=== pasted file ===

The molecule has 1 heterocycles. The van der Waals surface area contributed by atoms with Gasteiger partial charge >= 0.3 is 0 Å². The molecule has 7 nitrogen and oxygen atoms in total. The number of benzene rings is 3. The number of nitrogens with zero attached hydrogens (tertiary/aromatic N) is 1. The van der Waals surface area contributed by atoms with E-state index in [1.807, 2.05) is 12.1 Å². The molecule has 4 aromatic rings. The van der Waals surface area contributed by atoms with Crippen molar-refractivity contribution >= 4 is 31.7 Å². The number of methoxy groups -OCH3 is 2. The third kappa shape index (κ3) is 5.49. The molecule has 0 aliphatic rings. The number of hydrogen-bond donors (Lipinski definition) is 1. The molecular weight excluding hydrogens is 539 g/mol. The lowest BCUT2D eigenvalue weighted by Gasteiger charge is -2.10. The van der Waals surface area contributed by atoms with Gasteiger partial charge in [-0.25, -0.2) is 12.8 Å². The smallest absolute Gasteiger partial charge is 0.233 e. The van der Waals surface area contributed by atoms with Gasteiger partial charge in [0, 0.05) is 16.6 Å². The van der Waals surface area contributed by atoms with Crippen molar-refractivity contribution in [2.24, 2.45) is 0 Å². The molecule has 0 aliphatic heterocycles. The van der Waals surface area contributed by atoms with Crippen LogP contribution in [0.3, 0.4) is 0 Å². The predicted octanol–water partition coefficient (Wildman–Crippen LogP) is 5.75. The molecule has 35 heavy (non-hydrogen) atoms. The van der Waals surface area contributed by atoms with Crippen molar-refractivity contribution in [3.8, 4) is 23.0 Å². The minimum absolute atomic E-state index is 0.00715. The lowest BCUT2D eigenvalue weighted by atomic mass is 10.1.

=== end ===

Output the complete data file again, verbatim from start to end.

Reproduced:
The molecule has 1 heterocycles. The van der Waals surface area contributed by atoms with Gasteiger partial charge >= 0.3 is 0 Å². The molecule has 7 nitrogen and oxygen atoms in total. The number of benzene rings is 3. The number of nitrogens with zero attached hydrogens (tertiary/aromatic N) is 1. The van der Waals surface area contributed by atoms with E-state index in [1.807, 2.05) is 12.1 Å². The molecule has 4 aromatic rings. The van der Waals surface area contributed by atoms with Crippen molar-refractivity contribution >= 4 is 31.7 Å². The number of methoxy groups -OCH3 is 2. The third kappa shape index (κ3) is 5.49. The molecule has 0 aliphatic rings. The number of hydrogen-bond donors (Lipinski definition) is 1. The molecular weight excluding hydrogens is 539 g/mol. The lowest BCUT2D eigenvalue weighted by Gasteiger charge is -2.10. The van der Waals surface area contributed by atoms with Gasteiger partial charge in [-0.25, -0.2) is 12.8 Å². The smallest absolute Gasteiger partial charge is 0.233 e. The van der Waals surface area contributed by atoms with Gasteiger partial charge in [0, 0.05) is 16.6 Å². The van der Waals surface area contributed by atoms with Crippen molar-refractivity contribution in [2.24, 2.45) is 0 Å². The molecule has 0 aliphatic heterocycles. The van der Waals surface area contributed by atoms with Crippen LogP contribution in [0.3, 0.4) is 0 Å². The predicted octanol–water partition coefficient (Wildman–Crippen LogP) is 5.75. The molecule has 35 heavy (non-hydrogen) atoms. The van der Waals surface area contributed by atoms with Crippen molar-refractivity contribution in [3.8, 4) is 23.0 Å². The minimum absolute atomic E-state index is 0.00715. The lowest BCUT2D eigenvalue weighted by atomic mass is 10.1.